Wednesday, July 27, 2016

Mind Droppings: Arguing With Yourself




I’ve been writing for more than a decade from newspapers to my personal blog and now Male Media Mind. But M3 is different. This is one of the first times I’ve been passionate about the topics that I write about. In the past, when I wrote for newspapers, I had to please my editor and I wasn't emotionally invested in the articles I wrote. If someone disagreed with me it wasn't that big a deal. When I wrote my personal blog I didn’t have much of an audience and I wasn’t out of the closet yet, so while it was a little closer to my heart nothing really got to me when it was criticized. Now that I’m writing what I want and people are engaging with my content, I get a lot more worked up when people criticize my point of view. I’m getting pushback on a lot of things I hold to be common sense and I am learning how to let go of some of my need to be right.


The latest incident of arguing had to do with the Black Daddy Issues video. We talked about BDSM in the black community and why the association with slavery made it anathema to some. There were quite a few people who took issue with the topic.Some were reading more into it than was there, thinking that we said only black people had issues with BDSM. At no point did anyone say that, but maybe it was just the tone. I mean everyone in the video was black and the topic was about the special issues black people might have with submission. I tend to take criticism seriously in order to improve my content, but going back I realized it had more to do with them feeling justified in their outrage rather than the way the topic was presented.

I understand their passion. After all, these issues are important. That's why I bring them up. So I take people at face value and talk through why they have such a strong opinions about the subject, but the thing I start to notice when engaging with someone who is emotional is that they're rarely listening to anything I have to say. I try to make sure that I continue to listen because I want to model that behavior for them, but then I just start repeating myself. They want to make sure that they are heard, but they don’t hear a word I'm saying.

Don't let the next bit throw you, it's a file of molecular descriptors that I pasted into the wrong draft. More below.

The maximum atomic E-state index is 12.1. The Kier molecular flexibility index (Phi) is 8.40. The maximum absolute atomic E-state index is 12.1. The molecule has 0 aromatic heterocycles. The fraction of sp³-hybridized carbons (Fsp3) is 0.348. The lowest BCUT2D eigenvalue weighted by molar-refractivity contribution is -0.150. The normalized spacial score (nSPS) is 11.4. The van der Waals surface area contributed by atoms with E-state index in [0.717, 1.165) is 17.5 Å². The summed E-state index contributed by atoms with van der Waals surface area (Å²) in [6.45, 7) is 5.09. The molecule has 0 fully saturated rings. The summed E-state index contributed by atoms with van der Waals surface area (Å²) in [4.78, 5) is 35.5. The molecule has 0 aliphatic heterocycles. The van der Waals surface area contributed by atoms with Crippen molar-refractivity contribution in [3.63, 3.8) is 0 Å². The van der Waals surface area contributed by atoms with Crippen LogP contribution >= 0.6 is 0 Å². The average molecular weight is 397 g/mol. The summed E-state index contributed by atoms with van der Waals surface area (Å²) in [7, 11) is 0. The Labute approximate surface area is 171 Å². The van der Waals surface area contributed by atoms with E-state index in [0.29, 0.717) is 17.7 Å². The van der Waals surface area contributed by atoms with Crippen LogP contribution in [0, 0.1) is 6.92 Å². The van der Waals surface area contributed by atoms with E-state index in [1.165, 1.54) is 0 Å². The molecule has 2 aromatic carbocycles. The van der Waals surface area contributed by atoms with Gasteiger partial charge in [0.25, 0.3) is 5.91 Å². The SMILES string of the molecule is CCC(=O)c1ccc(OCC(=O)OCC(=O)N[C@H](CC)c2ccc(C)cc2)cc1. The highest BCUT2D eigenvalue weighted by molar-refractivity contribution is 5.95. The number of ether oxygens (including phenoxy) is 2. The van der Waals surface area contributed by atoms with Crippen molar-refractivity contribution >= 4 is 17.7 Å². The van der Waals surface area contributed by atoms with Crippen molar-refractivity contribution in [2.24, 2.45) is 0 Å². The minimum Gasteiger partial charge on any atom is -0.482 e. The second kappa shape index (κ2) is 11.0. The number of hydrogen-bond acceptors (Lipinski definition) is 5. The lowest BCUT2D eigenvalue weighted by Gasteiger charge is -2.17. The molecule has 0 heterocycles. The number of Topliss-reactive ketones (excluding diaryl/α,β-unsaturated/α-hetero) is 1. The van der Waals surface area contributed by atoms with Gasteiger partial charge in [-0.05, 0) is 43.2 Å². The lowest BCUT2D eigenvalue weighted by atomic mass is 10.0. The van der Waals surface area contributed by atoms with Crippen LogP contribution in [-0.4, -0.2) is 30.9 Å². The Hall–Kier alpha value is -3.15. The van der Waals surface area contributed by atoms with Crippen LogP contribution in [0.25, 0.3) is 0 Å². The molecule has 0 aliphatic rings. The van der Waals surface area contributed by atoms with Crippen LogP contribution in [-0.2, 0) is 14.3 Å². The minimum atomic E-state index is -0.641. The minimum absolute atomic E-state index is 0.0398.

I want to find a way to break that cycle. I try to be respectful. I try to make sure I let them know I take their point of view seriously even as I disagree with it. I’m not going to agree with you just because you’re passionate, but I will acknowledge your reasons and feelings. If I feel you’re wrong about an issue I’m going to tell you so. I try to repeat what they said and acknowledge that their statement is reasonable, if that is the case, and then tell them my point of view and I why I think the way I do. I try not to repeat myself, but often times I can tell that they haven’t heard or addressed a single point I’ve made.

At the point my feelings get involved and I want to lash out at them, I know it's time for me to disengage. They are my audience and I remind myself that I'm thankful for their presence even when they piss me off. I hate to have to do that because I really do appreciate everyone who will engage with my ideas, but sometimes I have no choice. So how do you deal with people you get into it with online? Does it make sense to engage with people who don’t seem to be listening to you?
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